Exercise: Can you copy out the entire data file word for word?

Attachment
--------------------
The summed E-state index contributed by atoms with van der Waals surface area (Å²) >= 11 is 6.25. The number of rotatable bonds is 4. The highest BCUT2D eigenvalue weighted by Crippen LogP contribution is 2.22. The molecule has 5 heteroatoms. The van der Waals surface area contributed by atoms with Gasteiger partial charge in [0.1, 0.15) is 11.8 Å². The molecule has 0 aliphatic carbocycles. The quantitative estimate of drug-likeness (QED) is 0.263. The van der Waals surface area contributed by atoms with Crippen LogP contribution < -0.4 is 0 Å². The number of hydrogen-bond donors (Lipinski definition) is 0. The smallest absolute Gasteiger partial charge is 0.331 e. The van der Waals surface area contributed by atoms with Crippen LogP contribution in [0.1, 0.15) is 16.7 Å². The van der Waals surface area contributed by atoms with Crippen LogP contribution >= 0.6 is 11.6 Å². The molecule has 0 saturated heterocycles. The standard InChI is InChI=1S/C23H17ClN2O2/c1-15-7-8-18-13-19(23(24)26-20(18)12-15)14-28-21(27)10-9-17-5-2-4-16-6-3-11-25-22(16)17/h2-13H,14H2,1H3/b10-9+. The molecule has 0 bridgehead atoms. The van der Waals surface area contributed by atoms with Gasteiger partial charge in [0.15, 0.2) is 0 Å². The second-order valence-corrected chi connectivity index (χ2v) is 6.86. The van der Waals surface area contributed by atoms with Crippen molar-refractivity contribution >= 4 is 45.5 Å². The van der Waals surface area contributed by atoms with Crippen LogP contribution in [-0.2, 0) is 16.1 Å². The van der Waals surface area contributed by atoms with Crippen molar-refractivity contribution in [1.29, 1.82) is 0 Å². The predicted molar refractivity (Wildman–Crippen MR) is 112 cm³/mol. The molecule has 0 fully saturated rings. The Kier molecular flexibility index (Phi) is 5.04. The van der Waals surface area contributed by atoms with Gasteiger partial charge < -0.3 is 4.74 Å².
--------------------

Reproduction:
The summed E-state index contributed by atoms with van der Waals surface area (Å²) >= 11 is 6.25. The number of rotatable bonds is 4. The highest BCUT2D eigenvalue weighted by Crippen LogP contribution is 2.22. The molecule has 5 heteroatoms. The van der Waals surface area contributed by atoms with Gasteiger partial charge in [0.1, 0.15) is 11.8 Å². The molecule has 0 aliphatic carbocycles. The quantitative estimate of drug-likeness (QED) is 0.263. The van der Waals surface area contributed by atoms with Crippen LogP contribution < -0.4 is 0 Å². The number of hydrogen-bond donors (Lipinski definition) is 0. The smallest absolute Gasteiger partial charge is 0.331 e. The van der Waals surface area contributed by atoms with Crippen LogP contribution in [0.1, 0.15) is 16.7 Å². The van der Waals surface area contributed by atoms with Crippen LogP contribution >= 0.6 is 11.6 Å². The molecule has 0 saturated heterocycles. The standard InChI is InChI=1S/C23H17ClN2O2/c1-15-7-8-18-13-19(23(24)26-20(18)12-15)14-28-21(27)10-9-17-5-2-4-16-6-3-11-25-22(16)17/h2-13H,14H2,1H3/b10-9+. The molecule has 0 bridgehead atoms. The van der Waals surface area contributed by atoms with Gasteiger partial charge in [0.15, 0.2) is 0 Å². The second-order valence-corrected chi connectivity index (χ2v) is 6.86. The van der Waals surface area contributed by atoms with Crippen molar-refractivity contribution >= 4 is 45.5 Å². The van der Waals surface area contributed by atoms with Crippen LogP contribution in [-0.2, 0) is 16.1 Å². The van der Waals surface area contributed by atoms with Crippen molar-refractivity contribution in [1.29, 1.82) is 0 Å². The predicted molar refractivity (Wildman–Crippen MR) is 112 cm³/mol. The molecule has 0 fully saturated rings. The Kier molecular flexibility index (Phi) is 5.04. The van der Waals surface area contributed by atoms with Gasteiger partial charge < -0.3 is 4.74 Å².